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Cartoons of Mohammed, Anti-Jihad Subway Ads and Other Provocations, Past and Future

Today, as protests continue across the Muslim world in reaction to a translated movie trailer posted on YouTube, French Magazine Charlie Hebdo announced that it was publishing cartoons depicting the prophet Muhammad

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Clerics take part in a protest against innocence of Muslims, an anti-Islamic film Image: Mohamed CJ

Today, as protests continue across the Muslim world in reaction to a translated movie trailer posted on YouTube, French magazine Charlie Hebdo announced that it was publishing cartoons depicting the prophet Muhammad.

As a precautionary measure, the French government deployed riot police to the magazine’s headquarters in Paris and plans to close French embassies in 20 countries this Friday to try and contain any riots that might ensue from the publication of the cartoons.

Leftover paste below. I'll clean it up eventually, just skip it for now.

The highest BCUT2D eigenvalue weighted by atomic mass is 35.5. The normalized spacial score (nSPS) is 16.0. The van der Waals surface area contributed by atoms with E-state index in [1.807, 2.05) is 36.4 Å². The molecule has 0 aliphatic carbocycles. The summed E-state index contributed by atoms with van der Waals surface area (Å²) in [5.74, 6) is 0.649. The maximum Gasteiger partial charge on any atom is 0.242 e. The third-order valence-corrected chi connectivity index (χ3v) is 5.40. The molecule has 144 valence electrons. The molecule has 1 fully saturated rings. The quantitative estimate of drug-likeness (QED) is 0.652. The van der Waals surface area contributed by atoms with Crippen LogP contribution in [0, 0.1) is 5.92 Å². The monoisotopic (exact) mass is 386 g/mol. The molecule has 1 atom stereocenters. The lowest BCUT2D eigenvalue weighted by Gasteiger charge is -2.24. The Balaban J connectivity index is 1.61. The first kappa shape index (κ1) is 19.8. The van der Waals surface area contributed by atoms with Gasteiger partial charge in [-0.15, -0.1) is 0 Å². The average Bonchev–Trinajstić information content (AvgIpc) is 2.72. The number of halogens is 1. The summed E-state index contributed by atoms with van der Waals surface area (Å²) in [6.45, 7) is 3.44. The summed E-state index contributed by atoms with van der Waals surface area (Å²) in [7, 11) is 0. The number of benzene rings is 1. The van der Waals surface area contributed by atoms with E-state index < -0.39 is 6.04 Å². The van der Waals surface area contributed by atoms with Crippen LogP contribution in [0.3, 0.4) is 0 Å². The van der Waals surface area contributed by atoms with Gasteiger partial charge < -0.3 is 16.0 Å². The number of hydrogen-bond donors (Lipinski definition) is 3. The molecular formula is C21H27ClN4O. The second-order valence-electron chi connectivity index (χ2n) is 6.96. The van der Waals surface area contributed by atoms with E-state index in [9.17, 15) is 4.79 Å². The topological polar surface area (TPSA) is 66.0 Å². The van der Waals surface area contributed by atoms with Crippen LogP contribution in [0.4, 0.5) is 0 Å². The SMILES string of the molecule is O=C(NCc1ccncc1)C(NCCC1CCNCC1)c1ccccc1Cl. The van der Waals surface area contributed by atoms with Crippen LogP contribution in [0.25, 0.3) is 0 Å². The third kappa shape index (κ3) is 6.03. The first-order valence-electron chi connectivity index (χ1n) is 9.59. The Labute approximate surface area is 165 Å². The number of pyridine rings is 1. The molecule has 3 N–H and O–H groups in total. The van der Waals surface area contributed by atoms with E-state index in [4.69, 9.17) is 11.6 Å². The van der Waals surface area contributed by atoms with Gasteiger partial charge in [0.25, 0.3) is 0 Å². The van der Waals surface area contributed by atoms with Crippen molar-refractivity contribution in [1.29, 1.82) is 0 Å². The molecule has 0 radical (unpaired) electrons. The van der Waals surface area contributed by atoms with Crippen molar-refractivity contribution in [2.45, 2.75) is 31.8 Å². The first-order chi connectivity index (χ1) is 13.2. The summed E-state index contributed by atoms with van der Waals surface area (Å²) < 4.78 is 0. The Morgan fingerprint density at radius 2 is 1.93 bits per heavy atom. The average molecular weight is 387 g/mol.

The BBC reports that 30 people have died in the protests connected to the film  “Innocence of Muslims.” The Atlantic Wire reports that groups in Germany, the United States and Canada have expressed interest in hosting screenings of the film.

Here in the United States, controversy is brewing as well. New York City’s Metropolitan Transit Authority recently lost a court battle to prevent the placement of an inflammatory ad in the subway system. The ad, sponsored by the group the American Freedom Defense Initiative, reads: “In any war between the civilized man and the savage, support the civilized man. Support Israel. Defeat Jihad”

The New York Times interviewed Muneer Awad, executive director of the New York chapter of the Council on American-Islamic Relations, who had one of the most level-headed reactions to the subway controversy:

Mr. Awad added that the group had not called for the ads’ removal, though it has asked the transportation authority to redirect funds it receives for the ads to the city’s Human Rights Commission.

“It’s perfectly legal to be a bigot and to be a racist,” he said. “We want to make sure there’s a counter-voice.”

Shocking (and perfectly legal) statements in the form of art, ads and political cartoons are nothing new. Here are just a few of the more recent/memorable ones and the counter-voices they inspired.

More From Smithsonian.com:

What We Do (And Don’t) Know About the Movie Muslim Innocence
How an Obscure Video Sparked International Protests

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